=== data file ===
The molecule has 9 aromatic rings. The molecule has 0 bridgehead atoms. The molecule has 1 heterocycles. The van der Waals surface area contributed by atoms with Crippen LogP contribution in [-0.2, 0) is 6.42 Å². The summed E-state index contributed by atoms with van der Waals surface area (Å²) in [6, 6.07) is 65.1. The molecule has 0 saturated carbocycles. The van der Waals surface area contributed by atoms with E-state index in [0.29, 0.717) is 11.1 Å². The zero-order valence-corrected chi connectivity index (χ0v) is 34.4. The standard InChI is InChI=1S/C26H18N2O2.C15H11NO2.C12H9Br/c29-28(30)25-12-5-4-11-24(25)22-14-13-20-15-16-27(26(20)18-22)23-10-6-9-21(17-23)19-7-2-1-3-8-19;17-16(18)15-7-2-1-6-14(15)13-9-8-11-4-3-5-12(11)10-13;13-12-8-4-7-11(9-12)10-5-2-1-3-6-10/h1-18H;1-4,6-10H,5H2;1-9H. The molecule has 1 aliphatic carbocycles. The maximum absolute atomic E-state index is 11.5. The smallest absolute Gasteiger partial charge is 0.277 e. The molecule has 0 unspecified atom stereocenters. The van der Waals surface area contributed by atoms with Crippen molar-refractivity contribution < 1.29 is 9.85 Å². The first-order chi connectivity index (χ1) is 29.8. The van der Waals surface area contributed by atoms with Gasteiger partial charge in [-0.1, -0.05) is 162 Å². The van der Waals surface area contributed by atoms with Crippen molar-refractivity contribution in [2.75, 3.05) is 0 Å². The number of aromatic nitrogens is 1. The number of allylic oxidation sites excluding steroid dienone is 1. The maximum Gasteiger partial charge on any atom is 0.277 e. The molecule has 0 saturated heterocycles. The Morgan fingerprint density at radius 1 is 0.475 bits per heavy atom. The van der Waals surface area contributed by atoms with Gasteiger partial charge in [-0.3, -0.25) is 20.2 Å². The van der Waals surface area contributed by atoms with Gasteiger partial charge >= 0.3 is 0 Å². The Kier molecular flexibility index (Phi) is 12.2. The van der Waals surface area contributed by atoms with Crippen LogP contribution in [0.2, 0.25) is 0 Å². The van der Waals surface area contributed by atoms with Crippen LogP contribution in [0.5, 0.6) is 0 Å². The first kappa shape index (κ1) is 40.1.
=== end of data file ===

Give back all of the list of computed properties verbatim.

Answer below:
The molecule has 9 aromatic rings. The molecule has 0 bridgehead atoms. The molecule has 1 heterocycles. The van der Waals surface area contributed by atoms with Crippen LogP contribution in [-0.2, 0) is 6.42 Å². The summed E-state index contributed by atoms with van der Waals surface area (Å²) in [6, 6.07) is 65.1. The molecule has 0 saturated carbocycles. The van der Waals surface area contributed by atoms with E-state index in [0.29, 0.717) is 11.1 Å². The zero-order valence-corrected chi connectivity index (χ0v) is 34.4. The standard InChI is InChI=1S/C26H18N2O2.C15H11NO2.C12H9Br/c29-28(30)25-12-5-4-11-24(25)22-14-13-20-15-16-27(26(20)18-22)23-10-6-9-21(17-23)19-7-2-1-3-8-19;17-16(18)15-7-2-1-6-14(15)13-9-8-11-4-3-5-12(11)10-13;13-12-8-4-7-11(9-12)10-5-2-1-3-6-10/h1-18H;1-4,6-10H,5H2;1-9H. The molecule has 1 aliphatic carbocycles. The maximum absolute atomic E-state index is 11.5. The smallest absolute Gasteiger partial charge is 0.277 e. The molecule has 0 unspecified atom stereocenters. The van der Waals surface area contributed by atoms with Crippen molar-refractivity contribution < 1.29 is 9.85 Å². The first-order chi connectivity index (χ1) is 29.8. The van der Waals surface area contributed by atoms with Gasteiger partial charge in [-0.1, -0.05) is 162 Å². The van der Waals surface area contributed by atoms with Crippen molar-refractivity contribution in [2.75, 3.05) is 0 Å². The number of aromatic nitrogens is 1. The number of allylic oxidation sites excluding steroid dienone is 1. The maximum Gasteiger partial charge on any atom is 0.277 e. The molecule has 0 saturated heterocycles. The Morgan fingerprint density at radius 1 is 0.475 bits per heavy atom. The van der Waals surface area contributed by atoms with Gasteiger partial charge in [-0.3, -0.25) is 20.2 Å². The van der Waals surface area contributed by atoms with Gasteiger partial charge >= 0.3 is 0 Å². The Kier molecular flexibility index (Phi) is 12.2. The van der Waals surface area contributed by atoms with Crippen LogP contribution in [0.2, 0.25) is 0 Å². The van der Waals surface area contributed by atoms with Crippen LogP contribution in [0.5, 0.6) is 0 Å². The first kappa shape index (κ1) is 40.1.